Braeutigam will succeed Stephen Fisher, who has served in the position since it was established in 1997.
“He will bring a clear commitment to engage creatively the central issues regarding undergraduate education, along with the administrative experience necessary to translate vision into reality,” Dumas said.
“In addition to his impressive record of teaching and scholarship, Braeutigam will bring a
range of administrative experience which uniquely equips him to assume leadership on matters relating to undergraduate education,” Dumas said.
His deep commitment to undergraduate education and achievements in this area were recognized in 1997 when he was appointed a Charles Deering McCormick Professorship of Teaching Excellence, the University's highest award for distinguished undergraduate teaching.
Braeutigam joined the faculty of Department of Economics in 1975 and was named the Kapnick professor in 1990.
As associate dean at Weinberg, he has overseen Weinberg’s College Advising System, including freshman advising and freshman seminars, as well as the12 College Advisers who provide guidance to sophomores, juniors and seniors. In the past two years the Office of Undergraduate Studies and Advising has also expanded funding for undergraduate research, increased the number of honors and prizes recognizing outstanding students, and continued to work with faculty to improve the curriculum in the more than 40 Weinberg majors and 40 minors.
Prior to joining the Weinberg administration in 2004, Braeutigam served for nine years as director of the College's Business Institutions Program, a period during which the number of graduates tripled, making the program the largest academic minor on campus. Nearly 500 current students, drawn from all six undergraduate schools, have declared their intent to earn the minor.
Braeutigam's teaching and research interests have focused on microeconomics, industrial organization, and public policy, with special interest in the economics of regulation and regulatory reform in the telephone, transportation, and energy sectors. His most recent book, co-authored with David Besanko (Kellogg School of Management), is “Microeconomics” (Wiley, 2005). The book grew directly from his highly successful efforts to redefine the method of teaching undergraduate microeconomic theory at Northwestern.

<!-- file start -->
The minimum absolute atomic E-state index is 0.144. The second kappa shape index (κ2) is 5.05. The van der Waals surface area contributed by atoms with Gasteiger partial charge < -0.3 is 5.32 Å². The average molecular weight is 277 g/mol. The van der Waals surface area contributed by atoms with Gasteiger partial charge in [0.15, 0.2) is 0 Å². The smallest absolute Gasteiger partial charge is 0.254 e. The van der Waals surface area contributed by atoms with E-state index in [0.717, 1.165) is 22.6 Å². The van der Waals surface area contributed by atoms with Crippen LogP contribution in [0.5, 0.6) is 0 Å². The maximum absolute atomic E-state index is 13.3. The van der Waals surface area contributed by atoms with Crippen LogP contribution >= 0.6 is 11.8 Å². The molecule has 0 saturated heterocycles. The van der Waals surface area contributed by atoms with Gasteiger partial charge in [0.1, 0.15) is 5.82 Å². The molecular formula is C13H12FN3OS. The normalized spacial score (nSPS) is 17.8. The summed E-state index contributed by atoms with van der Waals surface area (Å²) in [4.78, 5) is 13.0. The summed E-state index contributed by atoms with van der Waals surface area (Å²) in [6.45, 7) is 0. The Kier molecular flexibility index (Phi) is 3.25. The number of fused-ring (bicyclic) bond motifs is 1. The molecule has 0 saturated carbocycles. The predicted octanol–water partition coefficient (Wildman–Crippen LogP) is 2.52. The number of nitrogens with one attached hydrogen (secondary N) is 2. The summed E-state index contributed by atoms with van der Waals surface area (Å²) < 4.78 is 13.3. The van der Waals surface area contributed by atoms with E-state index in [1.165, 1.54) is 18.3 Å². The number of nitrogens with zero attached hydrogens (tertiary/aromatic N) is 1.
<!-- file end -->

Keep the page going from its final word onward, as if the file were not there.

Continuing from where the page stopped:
Dumas said, “His initiatives in this area have resulted in extraordinary CTEC evaluations, immensely popular courses, and numerous teaching awards, including the McCormick Professorship and the 1991 Excellence in Teaching Award from the University Alumni Association. Widely adopted in the United States and abroad, this textbook in intermediate microeconomics is currently used in courses at institutions such as Harvard, Stanford, Yale, the University of California at Berkeley and Columbia.”
Braeutigam has taught at Stanford University and the California Institute of Technology, and has held an appointment as a Senior Research Fellow at the Wissenschaftszentrum Berlin (Science Center Berlin). He has served as a research economist in The White House Office of Telecommunications Policy and as an economic consultant to Congress, several government agencies, the World Bank, and various firms and industry groups in the private sector. He has been appointed to the editorial boards of several leading journals in economics, and from 1997-99 he served as president of the European Association for Research in Industrial Economics.